Review: ** 4LP Red vinyl edition ** Alex "Omar" Smith has never been one for modesty, so we shouldn't be too surprised that he's called his latest full-length - his fifth in total - The Best. To be fair, he is rather good at producing high-grade deep house, and here unveils another eleven gems. Interestingly, he's recruited an impressive cast-list of collaborators and guests, including Norman Talley, Kyle Hall, OB Ignitt and, most surprisingly of all, Bristol-based Tom Bug. Highlights are plentiful, from the dusty afro and blues influences of the tribal "Chama Piru's", and hazy, Rhodes-heavy vocal cut "AhRevolution", to the hip-wigglin' disco-house influences of "Seen Was Set", and retro-futurist, Inner City style Divinity hook-up "On Your Way".
Review: Six brand new shakers from Omar S...This is the sh*t! Never confined to one particular genre, Omar is again blending house, techno and even minimal styles into one big pot of deep Detroit underground funk. There's even some Basic Channel / Deep Chord vibes going on there somewhere. Simply killer.
Review: Although Omar S' excellent Thank You For Letting Me Be Myself album was released on CD a few months ago, it's the deluxe vinyl version that the real "Homie's and Tender Roni's" have been waiting for. Only Omar S could get away with spreading all of its 14 tracks across 4 12"s, split into two parts, but for those yet to sample its delights, the album's superb selection of tracks more than justifies the expense; Part 1 features the superb vocal turn from L'Renee on "Rewind", the insanely feelgood house of "The Shit Baby", the experimental dubbiness of "Helter Shelter" and thick set deep house of "Amalthea".
Review: The second part of Omar S' You For Letting Me Be Myself album in vinyl form sees another 8 tracks across four sides of wax; aside from the '80s inflected sounds of the album's title track, the 303 workout of "Ready My Black Asz" finds itself with the dubbed out loops of "Messier Sixty Eight". As a bonus for those who already have the album, this part contains two vinyl exclusive tracks; the soothing deepness of "She's Sah Hero Nik" and the delayed organ weirdness of "Broken Bamalance Horn" - both more than worth the price of admission alone.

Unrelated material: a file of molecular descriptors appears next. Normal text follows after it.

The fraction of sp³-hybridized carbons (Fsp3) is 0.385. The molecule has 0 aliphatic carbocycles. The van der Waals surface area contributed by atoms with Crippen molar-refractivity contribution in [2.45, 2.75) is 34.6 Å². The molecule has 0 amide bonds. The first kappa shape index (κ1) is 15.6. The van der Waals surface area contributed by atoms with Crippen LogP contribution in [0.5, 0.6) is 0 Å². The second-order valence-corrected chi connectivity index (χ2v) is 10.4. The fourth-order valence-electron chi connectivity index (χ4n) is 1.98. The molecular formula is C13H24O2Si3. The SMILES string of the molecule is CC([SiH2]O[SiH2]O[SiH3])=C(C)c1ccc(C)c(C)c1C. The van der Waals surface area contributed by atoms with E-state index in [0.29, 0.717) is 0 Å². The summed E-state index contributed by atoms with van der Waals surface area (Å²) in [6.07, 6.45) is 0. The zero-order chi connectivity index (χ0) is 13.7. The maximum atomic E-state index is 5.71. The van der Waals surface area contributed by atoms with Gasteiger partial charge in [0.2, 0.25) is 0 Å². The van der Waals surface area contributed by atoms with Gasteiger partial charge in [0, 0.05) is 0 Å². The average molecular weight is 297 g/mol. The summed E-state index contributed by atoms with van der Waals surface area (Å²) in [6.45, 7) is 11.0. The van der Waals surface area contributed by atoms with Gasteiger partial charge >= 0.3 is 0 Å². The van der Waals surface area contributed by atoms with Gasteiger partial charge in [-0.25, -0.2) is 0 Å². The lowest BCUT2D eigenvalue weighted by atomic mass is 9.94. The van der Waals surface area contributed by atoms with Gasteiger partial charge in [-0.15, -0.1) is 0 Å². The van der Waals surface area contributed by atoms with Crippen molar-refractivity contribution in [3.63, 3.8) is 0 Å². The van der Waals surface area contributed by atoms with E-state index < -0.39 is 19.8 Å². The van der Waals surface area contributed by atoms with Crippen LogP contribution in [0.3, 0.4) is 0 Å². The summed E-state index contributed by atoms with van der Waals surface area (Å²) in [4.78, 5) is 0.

Review: Originally found turning out sublime deep house in the early 90s alongside the heady work of peers such as The True Underground Sound Of Rome, The Order were a four-strong group that made no secret about their passion for Detroit techno. Male Records, who originally released their Underground Rythmic Project release back in 1992, have brought these infectious productions back to life with a timely reissue that aligns perfectly with the gems being unearthed on Vibraphone Records at present. As well as the four original tracks from the group's sole EP, the excellent unreleased cuts "Quasar" and "Way Back" are included on this wonderful document of early Italian techno.
Review: When Osunlade first conceived and released Pyrography in 2011, it was meant to be the closing chapter of his house music journey. Of course, his attitude has changed since, but the album remains a fine statement from one of house music's most singular producers. This reissue from BBE puts the original set on vinyl for the first time, packaging it inside a brilliantly presented book featuring images, prayers, and information on the Yoruba culture that has long inspired the producer. Musically, the set expands on his usual spiritual house blueprint, fusing elements of jazz, broken beat and soul with influences as diverse as 80s talk box funk, hazy disco and 90s NY house. It remains one of Osunlade's finest works, so it's great to see it on wax at last.